About this Research Topic
Deep Brain Stimulation (DBS) is an established neurosurgical technology that treats several neurological disorders, including Parkinson’s disease, essential tremor, and dystonia, as well as epilepsy and a growing number of psychiatric disorders. Although clinically used for over 20 years, DBS remains the focus of significant interest in the engineering and clinical research communities. While efforts continue to understand the cellular mechanisms of action of DBS, novel questions have recently emerged to drive the clinical and technological advancements of DBS therapies. Two key questions have rapidly gained interest as new devices for neural stimulation and recordings become available: (1) How do stimulation location and parameters affect the therapeutic efficacy of DBS? and (2) How can we maximize the efficacy and efficiency of DBS while minimizing the burden associated with the programming of the neural stimulators? Answers to these questions will steer the field of clinical neuromodulation in future years and depend on using the latest technological advancements that allow us to interpret brain activity during stimulation.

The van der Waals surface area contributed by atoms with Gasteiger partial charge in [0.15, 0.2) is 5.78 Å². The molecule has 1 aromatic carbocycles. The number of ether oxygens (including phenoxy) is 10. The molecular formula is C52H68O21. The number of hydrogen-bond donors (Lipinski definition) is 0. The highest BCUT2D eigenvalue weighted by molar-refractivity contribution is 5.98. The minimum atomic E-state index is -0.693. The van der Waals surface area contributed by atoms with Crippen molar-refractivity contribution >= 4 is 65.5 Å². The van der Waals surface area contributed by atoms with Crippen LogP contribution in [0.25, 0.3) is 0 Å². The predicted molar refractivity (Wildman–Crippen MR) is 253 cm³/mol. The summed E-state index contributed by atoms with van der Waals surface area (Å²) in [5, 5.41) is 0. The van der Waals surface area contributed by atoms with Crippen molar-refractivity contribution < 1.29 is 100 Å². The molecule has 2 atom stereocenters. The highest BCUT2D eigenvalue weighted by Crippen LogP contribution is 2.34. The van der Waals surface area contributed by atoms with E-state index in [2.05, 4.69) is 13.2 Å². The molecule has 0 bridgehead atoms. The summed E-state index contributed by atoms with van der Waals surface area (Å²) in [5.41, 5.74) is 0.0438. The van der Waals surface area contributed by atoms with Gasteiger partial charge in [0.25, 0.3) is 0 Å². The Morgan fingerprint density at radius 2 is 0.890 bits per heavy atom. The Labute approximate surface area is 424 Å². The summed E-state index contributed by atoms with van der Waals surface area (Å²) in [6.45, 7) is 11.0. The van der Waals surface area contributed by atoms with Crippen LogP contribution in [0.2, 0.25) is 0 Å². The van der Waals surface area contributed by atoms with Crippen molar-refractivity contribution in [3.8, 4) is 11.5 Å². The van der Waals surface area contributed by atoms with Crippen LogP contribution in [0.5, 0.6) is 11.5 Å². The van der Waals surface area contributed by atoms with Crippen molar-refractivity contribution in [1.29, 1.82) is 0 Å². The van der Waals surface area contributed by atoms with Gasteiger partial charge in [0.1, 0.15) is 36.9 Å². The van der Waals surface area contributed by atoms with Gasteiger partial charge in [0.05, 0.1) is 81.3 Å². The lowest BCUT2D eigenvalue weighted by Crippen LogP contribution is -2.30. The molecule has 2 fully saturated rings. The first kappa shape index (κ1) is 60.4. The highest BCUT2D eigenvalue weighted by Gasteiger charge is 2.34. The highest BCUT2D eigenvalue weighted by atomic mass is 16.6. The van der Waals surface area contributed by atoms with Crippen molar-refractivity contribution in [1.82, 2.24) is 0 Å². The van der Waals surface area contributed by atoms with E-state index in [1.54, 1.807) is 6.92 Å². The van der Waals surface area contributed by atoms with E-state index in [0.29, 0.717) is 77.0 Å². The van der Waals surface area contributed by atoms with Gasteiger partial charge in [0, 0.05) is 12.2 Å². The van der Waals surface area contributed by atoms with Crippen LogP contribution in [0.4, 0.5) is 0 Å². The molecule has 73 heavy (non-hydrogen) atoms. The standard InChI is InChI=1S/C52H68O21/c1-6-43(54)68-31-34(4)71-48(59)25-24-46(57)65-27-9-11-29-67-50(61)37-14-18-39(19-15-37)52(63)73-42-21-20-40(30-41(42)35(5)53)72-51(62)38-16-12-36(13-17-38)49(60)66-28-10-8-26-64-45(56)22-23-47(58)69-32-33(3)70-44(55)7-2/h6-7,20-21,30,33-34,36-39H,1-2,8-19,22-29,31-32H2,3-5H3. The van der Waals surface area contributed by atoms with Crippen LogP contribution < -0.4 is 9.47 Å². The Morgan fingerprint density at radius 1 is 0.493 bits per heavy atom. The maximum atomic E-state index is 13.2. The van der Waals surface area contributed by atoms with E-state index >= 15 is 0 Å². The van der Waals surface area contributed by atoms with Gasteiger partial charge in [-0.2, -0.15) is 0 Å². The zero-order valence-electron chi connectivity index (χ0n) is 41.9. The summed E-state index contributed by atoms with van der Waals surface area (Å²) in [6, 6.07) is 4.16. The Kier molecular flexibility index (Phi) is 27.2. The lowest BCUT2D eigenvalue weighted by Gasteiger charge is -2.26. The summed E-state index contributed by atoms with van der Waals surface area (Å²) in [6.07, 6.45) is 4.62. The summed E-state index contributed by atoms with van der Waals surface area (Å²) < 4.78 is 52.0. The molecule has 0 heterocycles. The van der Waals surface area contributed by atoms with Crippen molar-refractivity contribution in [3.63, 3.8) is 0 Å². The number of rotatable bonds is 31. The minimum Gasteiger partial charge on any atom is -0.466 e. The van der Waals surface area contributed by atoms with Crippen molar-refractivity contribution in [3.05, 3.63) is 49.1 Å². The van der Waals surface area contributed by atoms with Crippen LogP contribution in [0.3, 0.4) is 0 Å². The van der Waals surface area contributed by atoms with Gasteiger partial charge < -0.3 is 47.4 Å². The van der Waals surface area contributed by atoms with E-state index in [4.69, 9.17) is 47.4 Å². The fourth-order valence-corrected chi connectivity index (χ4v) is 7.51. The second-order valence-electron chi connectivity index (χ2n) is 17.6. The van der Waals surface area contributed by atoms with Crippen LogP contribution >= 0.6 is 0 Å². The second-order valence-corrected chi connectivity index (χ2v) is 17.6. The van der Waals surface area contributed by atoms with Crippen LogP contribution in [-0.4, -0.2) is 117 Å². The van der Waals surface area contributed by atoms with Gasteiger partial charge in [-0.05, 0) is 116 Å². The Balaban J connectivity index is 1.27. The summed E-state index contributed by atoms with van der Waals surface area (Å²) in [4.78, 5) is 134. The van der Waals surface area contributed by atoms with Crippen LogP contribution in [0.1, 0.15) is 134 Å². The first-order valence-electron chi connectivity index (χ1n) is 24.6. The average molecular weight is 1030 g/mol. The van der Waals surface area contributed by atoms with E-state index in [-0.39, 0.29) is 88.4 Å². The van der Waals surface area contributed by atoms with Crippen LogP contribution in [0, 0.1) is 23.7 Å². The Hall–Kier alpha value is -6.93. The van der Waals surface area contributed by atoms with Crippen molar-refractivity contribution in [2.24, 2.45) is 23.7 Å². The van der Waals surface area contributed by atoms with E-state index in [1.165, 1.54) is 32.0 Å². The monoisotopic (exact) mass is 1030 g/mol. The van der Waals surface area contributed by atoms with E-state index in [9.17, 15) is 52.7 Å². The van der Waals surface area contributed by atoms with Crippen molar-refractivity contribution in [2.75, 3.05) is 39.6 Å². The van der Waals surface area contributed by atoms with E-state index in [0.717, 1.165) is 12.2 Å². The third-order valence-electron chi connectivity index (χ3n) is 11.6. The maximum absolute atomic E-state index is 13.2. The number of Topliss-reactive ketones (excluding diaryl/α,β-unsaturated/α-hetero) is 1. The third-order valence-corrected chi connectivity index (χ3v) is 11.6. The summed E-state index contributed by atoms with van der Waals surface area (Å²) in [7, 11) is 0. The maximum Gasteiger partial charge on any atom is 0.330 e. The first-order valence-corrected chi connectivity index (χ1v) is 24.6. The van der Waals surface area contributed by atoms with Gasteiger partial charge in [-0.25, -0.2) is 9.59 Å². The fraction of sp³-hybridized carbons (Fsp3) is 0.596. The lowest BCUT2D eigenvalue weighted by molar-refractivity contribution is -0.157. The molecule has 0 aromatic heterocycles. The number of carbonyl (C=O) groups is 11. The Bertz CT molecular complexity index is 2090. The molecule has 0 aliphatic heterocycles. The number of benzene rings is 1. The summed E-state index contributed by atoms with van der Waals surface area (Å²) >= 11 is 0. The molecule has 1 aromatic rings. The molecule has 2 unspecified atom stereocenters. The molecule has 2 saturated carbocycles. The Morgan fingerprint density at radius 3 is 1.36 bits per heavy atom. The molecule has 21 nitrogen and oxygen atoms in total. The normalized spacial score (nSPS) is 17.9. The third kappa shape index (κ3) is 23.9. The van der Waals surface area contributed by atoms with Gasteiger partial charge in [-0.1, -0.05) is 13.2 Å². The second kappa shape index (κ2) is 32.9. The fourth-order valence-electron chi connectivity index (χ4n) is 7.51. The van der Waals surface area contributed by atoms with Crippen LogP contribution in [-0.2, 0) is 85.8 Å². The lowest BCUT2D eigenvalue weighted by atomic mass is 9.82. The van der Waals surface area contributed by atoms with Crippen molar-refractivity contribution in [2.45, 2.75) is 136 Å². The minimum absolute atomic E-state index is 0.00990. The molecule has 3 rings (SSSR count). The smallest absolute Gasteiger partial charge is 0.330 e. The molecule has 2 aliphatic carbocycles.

The aim of this Research Topic is to provide new insight into advancements in the study of DBS, with an emphasis on new technologies, computational tools, and integrative approaches that address key questions relating to the underlying mechanisms and optimization of DBS. This Research Topic welcomes original research papers and reviews. Works that develop new technologies for DBS as well as works that leverage computational analyses, in vivo studies, or clinical studies to shed light on how DBS works are welcome. Contributions to our understanding of the mechanisms of action of DBS that leverage advances in closed-loop stimulation approaches, medical imaging, computational modeling, and experimental models of DBS are strongly encouraged. Studies involving collaborations between researchers and clinicians are especially encouraged.
Keywords: deep brain stimulation, basal ganglia, neuromodulation devices, movement disorders, neuronavigation